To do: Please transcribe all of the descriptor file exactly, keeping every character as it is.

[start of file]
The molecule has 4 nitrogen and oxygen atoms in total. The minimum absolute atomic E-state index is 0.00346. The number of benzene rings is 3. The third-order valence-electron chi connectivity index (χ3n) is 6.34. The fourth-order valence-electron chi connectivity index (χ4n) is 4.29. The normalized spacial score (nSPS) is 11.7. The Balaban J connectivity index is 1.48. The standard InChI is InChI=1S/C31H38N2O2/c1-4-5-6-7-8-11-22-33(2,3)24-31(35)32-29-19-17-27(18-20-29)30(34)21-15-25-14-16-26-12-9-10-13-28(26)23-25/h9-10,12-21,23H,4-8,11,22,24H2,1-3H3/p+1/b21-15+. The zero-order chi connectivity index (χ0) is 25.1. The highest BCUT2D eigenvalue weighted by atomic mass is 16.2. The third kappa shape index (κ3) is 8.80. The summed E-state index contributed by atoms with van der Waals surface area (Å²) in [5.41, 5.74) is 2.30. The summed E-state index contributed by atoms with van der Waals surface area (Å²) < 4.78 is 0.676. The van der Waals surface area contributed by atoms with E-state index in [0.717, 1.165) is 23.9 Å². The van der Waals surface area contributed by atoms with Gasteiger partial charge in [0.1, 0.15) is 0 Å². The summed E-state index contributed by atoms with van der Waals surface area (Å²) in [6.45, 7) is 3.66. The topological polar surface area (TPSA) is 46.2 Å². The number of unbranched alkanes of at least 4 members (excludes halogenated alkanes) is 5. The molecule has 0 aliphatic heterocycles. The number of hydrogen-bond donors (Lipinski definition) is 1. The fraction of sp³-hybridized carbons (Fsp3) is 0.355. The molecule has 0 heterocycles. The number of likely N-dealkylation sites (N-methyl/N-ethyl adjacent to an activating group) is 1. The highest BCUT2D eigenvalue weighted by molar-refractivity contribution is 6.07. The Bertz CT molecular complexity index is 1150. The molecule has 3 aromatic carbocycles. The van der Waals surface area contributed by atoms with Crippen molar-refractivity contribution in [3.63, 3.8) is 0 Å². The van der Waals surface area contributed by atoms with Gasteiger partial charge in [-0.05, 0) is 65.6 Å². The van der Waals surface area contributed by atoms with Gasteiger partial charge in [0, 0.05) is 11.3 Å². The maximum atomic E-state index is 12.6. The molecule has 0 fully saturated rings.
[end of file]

The molecule has 4 nitrogen and oxygen atoms in total. The minimum absolute atomic E-state index is 0.00346. The number of benzene rings is 3. The third-order valence-electron chi connectivity index (χ3n) is 6.34. The fourth-order valence-electron chi connectivity index (χ4n) is 4.29. The normalized spacial score (nSPS) is 11.7. The Balaban J connectivity index is 1.48. The standard InChI is InChI=1S/C31H38N2O2/c1-4-5-6-7-8-11-22-33(2,3)24-31(35)32-29-19-17-27(18-20-29)30(34)21-15-25-14-16-26-12-9-10-13-28(26)23-25/h9-10,12-21,23H,4-8,11,22,24H2,1-3H3/p+1/b21-15+. The zero-order chi connectivity index (χ0) is 25.1. The highest BCUT2D eigenvalue weighted by atomic mass is 16.2. The third kappa shape index (κ3) is 8.80. The summed E-state index contributed by atoms with van der Waals surface area (Å²) in [5.41, 5.74) is 2.30. The summed E-state index contributed by atoms with van der Waals surface area (Å²) < 4.78 is 0.676. The van der Waals surface area contributed by atoms with E-state index in [0.717, 1.165) is 23.9 Å². The van der Waals surface area contributed by atoms with Gasteiger partial charge in [0.1, 0.15) is 0 Å². The summed E-state index contributed by atoms with van der Waals surface area (Å²) in [6.45, 7) is 3.66. The topological polar surface area (TPSA) is 46.2 Å². The number of unbranched alkanes of at least 4 members (excludes halogenated alkanes) is 5. The molecule has 0 aliphatic heterocycles. The number of hydrogen-bond donors (Lipinski definition) is 1. The fraction of sp³-hybridized carbons (Fsp3) is 0.355. The molecule has 0 heterocycles. The number of likely N-dealkylation sites (N-methyl/N-ethyl adjacent to an activating group) is 1. The highest BCUT2D eigenvalue weighted by molar-refractivity contribution is 6.07. The Bertz CT molecular complexity index is 1150. The molecule has 3 aromatic carbocycles. The van der Waals surface area contributed by atoms with Crippen molar-refractivity contribution in [3.63, 3.8) is 0 Å². The van der Waals surface area contributed by atoms with Gasteiger partial charge in [-0.05, 0) is 65.6 Å². The van der Waals surface area contributed by atoms with Gasteiger partial charge in [0, 0.05) is 11.3 Å². The maximum atomic E-state index is 12.6. The molecule has 0 fully saturated rings.